Preceding the World Cup race, the riders will contest the Trust House 4-stage 3-day tour taking in Hutt City, the Wairarapa and Wellington.

Rockville Bridge cancelled

One of the promoters of the 2004 Verge Mid-Atlantic Cyclo-Cross Championship Series has announced the cancellation of race 6, the Rockville Bridge Cross Classic (UCI), Marysville, PA on November 7, 2004. As the longest continuously running event in the Verge Mid-Atlantic Series, Mike Kuhn had hoped to introduce a new course this year. Unfortunately, several set-backs, including the loss of two different venues (the first through scheduling, the second a result of major flood damage) combined with the loss of a long-time sponsor, culminated in the forced cancellation of the event.

"I was holding out hope for as long as I could that we would be able to bring this year's event together," stated Kuhn, who plans to regroup and hopes to see the return of the event in the 2005 series. The 2004 Verge Mid-Atlantic Cyclo-Cross Series consists of eight races with six of them being internationally (UCI) sanctioned. Two of the eight events, Beacon Cross and Highland Park ‘Cross have also been included in the new Crank Brothers U.S. Gran Prix of Cyclocross Series. The U.S. Gran Prix of Cyclocross series is a new national series that offers automatic world championship selection to the series overall winners.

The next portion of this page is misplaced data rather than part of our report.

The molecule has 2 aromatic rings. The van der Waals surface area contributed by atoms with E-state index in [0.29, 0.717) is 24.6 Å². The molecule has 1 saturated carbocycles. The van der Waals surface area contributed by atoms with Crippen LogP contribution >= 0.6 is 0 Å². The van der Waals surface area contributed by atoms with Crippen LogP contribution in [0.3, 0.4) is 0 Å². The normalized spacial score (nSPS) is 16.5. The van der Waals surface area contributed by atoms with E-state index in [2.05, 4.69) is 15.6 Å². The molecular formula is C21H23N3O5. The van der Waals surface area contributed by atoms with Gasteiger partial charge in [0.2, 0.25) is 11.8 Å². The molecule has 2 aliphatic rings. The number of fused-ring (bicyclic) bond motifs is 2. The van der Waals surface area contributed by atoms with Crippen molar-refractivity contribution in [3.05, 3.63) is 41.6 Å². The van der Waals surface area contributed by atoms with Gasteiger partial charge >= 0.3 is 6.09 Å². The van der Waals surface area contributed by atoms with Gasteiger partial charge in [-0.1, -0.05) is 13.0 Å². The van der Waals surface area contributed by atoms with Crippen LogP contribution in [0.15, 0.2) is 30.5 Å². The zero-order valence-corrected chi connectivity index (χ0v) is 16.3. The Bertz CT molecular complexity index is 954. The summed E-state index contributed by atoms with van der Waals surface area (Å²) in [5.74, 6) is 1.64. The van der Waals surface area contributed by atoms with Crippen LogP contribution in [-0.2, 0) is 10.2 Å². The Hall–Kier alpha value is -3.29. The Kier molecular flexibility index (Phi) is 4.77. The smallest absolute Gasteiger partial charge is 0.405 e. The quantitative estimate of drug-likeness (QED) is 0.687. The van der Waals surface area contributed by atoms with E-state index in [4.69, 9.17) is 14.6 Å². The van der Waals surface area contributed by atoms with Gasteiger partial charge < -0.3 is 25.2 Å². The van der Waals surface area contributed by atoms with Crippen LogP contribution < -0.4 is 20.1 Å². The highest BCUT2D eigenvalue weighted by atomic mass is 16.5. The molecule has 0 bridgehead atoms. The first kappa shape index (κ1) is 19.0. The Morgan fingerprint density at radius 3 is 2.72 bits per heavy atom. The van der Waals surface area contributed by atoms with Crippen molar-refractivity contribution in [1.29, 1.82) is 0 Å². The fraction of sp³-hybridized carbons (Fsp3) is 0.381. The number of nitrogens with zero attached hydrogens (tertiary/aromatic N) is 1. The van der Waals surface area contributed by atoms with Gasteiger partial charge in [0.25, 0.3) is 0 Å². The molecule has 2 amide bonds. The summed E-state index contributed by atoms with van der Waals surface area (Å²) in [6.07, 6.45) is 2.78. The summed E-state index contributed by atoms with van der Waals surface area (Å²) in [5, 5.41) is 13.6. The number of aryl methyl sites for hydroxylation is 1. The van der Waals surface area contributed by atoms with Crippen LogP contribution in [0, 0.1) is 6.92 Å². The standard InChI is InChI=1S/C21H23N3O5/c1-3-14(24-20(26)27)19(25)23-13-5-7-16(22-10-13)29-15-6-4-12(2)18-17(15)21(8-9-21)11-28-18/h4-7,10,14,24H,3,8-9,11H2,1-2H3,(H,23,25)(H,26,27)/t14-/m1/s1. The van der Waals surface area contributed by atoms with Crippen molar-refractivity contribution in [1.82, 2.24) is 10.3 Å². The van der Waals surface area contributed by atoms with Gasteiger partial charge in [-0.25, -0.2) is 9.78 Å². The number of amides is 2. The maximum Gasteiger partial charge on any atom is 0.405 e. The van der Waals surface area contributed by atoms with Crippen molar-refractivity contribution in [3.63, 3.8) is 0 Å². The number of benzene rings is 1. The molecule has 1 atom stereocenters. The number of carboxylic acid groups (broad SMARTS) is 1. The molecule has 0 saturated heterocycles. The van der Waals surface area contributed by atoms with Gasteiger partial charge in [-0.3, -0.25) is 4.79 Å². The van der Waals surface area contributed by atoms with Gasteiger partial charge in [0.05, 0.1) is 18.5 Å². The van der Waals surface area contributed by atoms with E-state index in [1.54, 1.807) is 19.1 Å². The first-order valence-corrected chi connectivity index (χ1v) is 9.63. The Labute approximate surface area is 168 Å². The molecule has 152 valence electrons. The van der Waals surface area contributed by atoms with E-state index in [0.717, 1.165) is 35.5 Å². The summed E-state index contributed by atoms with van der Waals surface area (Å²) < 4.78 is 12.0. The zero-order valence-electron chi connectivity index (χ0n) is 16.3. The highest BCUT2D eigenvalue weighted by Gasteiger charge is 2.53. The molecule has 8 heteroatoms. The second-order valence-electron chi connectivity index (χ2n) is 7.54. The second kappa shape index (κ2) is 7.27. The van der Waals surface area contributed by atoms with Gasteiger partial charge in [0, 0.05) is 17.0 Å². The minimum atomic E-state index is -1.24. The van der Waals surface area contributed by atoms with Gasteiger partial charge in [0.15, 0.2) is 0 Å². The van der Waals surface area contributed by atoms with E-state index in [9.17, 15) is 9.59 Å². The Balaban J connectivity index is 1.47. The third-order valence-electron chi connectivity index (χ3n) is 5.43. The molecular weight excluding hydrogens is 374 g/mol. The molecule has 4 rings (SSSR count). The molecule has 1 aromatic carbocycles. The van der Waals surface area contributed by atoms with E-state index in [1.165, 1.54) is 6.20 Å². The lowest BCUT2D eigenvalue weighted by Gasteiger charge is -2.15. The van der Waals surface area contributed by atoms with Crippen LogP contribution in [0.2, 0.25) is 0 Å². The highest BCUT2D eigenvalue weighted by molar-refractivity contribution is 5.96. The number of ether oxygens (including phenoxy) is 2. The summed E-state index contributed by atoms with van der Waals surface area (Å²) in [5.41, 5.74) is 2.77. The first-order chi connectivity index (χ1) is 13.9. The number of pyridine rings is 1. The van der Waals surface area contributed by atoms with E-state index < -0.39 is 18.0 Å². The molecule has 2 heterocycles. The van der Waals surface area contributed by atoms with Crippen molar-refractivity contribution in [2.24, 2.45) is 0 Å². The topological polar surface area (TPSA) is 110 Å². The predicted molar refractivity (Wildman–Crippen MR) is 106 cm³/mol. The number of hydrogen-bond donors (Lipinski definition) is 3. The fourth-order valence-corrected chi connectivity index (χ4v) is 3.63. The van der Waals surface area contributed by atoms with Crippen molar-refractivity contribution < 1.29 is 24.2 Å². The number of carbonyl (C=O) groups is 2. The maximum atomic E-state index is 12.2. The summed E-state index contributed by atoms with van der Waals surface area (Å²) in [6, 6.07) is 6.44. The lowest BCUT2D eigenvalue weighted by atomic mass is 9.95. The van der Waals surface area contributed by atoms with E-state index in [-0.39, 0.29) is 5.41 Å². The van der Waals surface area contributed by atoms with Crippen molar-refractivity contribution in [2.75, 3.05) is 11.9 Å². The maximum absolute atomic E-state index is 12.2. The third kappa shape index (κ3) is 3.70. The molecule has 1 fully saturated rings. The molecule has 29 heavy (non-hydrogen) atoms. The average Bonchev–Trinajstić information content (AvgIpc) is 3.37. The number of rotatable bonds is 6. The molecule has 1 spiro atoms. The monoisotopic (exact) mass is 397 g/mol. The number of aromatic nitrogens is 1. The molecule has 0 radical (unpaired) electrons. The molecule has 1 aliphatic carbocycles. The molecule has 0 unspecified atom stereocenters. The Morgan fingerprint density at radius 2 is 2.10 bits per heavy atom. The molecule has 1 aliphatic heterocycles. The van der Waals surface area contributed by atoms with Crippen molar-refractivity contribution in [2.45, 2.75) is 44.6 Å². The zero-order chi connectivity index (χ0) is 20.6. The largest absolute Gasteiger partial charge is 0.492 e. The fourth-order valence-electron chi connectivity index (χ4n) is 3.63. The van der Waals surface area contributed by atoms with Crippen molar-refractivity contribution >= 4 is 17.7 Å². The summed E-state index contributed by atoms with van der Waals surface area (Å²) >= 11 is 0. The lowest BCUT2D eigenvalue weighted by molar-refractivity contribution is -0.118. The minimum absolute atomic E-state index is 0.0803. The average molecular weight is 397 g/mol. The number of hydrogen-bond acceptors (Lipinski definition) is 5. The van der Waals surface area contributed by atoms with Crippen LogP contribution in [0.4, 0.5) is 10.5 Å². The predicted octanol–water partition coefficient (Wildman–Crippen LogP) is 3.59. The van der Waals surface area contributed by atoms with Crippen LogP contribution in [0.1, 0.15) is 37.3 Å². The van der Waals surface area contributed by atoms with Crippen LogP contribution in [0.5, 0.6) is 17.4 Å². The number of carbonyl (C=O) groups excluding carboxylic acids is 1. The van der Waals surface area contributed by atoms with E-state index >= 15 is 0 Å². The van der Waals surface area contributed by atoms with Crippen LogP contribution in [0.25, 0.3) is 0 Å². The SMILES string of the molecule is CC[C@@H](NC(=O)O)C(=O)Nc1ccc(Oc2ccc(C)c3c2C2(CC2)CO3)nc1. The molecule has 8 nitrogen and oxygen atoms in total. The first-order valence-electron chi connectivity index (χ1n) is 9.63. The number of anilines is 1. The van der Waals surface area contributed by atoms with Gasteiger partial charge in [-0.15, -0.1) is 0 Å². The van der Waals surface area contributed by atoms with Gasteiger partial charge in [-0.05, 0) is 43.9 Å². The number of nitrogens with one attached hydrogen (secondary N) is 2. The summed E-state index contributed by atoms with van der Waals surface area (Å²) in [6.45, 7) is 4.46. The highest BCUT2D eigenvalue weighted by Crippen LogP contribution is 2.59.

The revised schedule of the 2004 Verge Mid-Atlantic Cyclo-Cross Championship Series:

Round 1: October 16 Blue Diamond Cross, New Castle, DE
Round 2: October 17 Evo Cross, Buckingham, PA
Round 3: October 23 Wooden Wheels(UCI), Granogue, DE
Round 4: October 24 Wissahickon Cross (UCI), Philadelphia, PA
Round 5: November 6 Lower Allen Classic (UCI), Camp Hill, PA
Round 6: November 20 Beacon Cross (UCI)(USGP), Bridgeton, NJ
Round 7: November 21 Highland Park (UCI(USGP), Highland Park, NJ
Round 8: December 5 Capital Cross (UCI), Reston, VA

Illawarra Open Track Carnival on Oct. 30

The 2005 track season is about to start, and the first carnival on the Australian calendar is the Illawarra Open Track Carnival to be held at Unanderra track, on Saturday, 30th October 2004. The track open features a Junior Carnival starting at 5 pm and an Open Carnival starting at 6:30 pm.

Further information and entry forms at